"There are a lot of people being reimbursed for personal cell phones. I don't understand why we don't take the reimbursements off the employees. All the people on the cell phone list should not be reimbursed for using their cell phones. It is a convenience and an expense for these reimbursements. I probably use my cell phone for more city business than anyone and I pay for my phone," stated Villamagna.
In other business during the finance committee meeting, Health Commissioner Shaleeta Smith asked council to endorse an application for a $50,000 grant through the Ohio Development Services Agency for a feasibility study into a shared services agreement between the city health department and the Jefferson County Health Department.
Smith said the city health board last week supported the study and appointed Robert Filby and Dr. Paul DiBiase to serve on a feasibility study committee. The county board of health endorsed the concept last week and appointed Mingo Junction Mayor John Fabian and Dr. George Van Weelden to serve on the committee.
During the nearly two-hour regular council meeting, Judy Bratten of the Historic Fort Steuben and Visitors and Convention Bureau updated the administration and council members on efforts to attract tourists to the community as well as other projects, including the city murals program and two farmers' markets in the city.
Council approved several ordinances, including a stiff parking ordinance that will go into effect on Aug. 23 and a new city employee vacation policy.
Also approved Tuesday night was an emergency ordinance authorizing a project at the wastewater plant.
Other ordinances considered Tuesday included a second reading for legislation authorizing the Jefferson Metropolitan Housing Authority to establish a permit parking program at the Earl Rodgers Plaza and a first reading of an ordinance to use city funds to pay for the demolition of structures at 1525 State St., 1525 State St. Rear, 2119 Glenn St., 3219 Sunset Blvd. and 546 Cedar Ave.
An ordinance authorizing a 3 percent pay raise for the city manager received a first reading Tuesday.
A resolution to adopt the Jefferson County 2013 Hazard Mitigation Plan as the official hazard mitigation plan for the city was tabled after 5th Ward Councilman Willie Paul said he was not familiar with the legislation.
Boland reported the Buena Vista Extension water line replacement project is set to be advertised for bids later this year and the installation of the new lines has been pushed back to 2015.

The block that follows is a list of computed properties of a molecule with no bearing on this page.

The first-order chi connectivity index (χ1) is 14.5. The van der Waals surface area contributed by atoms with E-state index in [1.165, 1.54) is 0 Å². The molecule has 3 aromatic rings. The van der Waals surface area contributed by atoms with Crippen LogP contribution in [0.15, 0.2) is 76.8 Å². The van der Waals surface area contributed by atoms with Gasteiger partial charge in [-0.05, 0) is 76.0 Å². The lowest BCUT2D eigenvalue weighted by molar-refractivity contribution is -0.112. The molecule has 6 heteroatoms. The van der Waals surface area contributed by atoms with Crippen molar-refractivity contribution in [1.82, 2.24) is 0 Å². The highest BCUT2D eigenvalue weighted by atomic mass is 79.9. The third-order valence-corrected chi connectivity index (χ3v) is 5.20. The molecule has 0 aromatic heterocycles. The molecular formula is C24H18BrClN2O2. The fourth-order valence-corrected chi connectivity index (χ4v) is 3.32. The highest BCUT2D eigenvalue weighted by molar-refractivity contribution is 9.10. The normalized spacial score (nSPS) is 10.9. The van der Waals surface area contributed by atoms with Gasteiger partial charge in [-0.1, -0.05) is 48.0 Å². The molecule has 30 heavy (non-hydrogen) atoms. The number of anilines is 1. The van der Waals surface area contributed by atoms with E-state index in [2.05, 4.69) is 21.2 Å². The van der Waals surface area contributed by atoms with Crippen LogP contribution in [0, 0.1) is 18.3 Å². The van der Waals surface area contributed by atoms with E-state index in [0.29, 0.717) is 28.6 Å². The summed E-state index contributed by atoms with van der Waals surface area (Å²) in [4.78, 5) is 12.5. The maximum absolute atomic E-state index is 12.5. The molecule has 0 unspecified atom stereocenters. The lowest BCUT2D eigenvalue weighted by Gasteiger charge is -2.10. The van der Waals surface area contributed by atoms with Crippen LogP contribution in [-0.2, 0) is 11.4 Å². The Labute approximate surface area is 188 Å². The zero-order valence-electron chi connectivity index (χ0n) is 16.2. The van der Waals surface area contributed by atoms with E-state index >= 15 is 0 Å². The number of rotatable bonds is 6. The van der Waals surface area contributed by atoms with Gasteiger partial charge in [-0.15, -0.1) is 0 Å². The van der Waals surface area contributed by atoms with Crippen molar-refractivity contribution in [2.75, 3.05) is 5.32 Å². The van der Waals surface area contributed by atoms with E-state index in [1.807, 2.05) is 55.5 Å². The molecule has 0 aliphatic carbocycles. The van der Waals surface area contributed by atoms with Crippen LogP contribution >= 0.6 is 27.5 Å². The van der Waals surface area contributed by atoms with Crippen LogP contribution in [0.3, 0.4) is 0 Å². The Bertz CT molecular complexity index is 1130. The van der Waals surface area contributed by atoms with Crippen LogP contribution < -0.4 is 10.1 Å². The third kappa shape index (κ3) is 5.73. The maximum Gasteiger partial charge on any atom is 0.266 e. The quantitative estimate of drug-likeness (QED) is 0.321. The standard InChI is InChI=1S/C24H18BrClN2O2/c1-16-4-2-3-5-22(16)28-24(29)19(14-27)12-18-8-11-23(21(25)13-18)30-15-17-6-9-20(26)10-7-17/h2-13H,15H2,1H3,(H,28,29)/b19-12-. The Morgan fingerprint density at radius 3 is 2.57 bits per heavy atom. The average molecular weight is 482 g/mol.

Williams asked council to consider future legislation giving the administration authorization to consider new electric rates through utility brokers.
"We are prepared to sign a new agreement that will allow the city to realize $363,412 in annual savings. But we also need to be flexible when our brokers find a better electric rate," said Williams.
And, Maintenance and Repair Superintendent Bob Baird said Tuesday night the city is considering staying with an Ohio Department of Transportation salt purchase consortium or purchasing salt on its own.
"We will have salt for the next winter and we will pay more for the salt. Last year we paid $36 a ton but we are now looking at $88 a ton. We have a source for salt and we are now looking at our options to make the best decision for the city. Availability is not an issue for this year but the budget is an issue," said Baird.
City Law Director S. Gary Repella said the Common Pleas Court injunction that ordered the Club 106 closed expired Thursday, "and our police department is reporting the club has been open Friday, Saturday and Sunday night."
"We will continue to monitor activities the private club as we wait for a decision by the Ohio Department of Liquor Control on a liquor permit application from the club owner," said Repella.
Council also heard from Wintersville resident Annette Kraina who urged the city to invest in the youth of the community.
"If we don't do something in the next year we will see more violence. I demand you do something. I love this town and want to see something happen in the next few months. I will be at every council meeting until you do something for the kids," Kraina said.
(Gossett can be contacted at email@example.com.)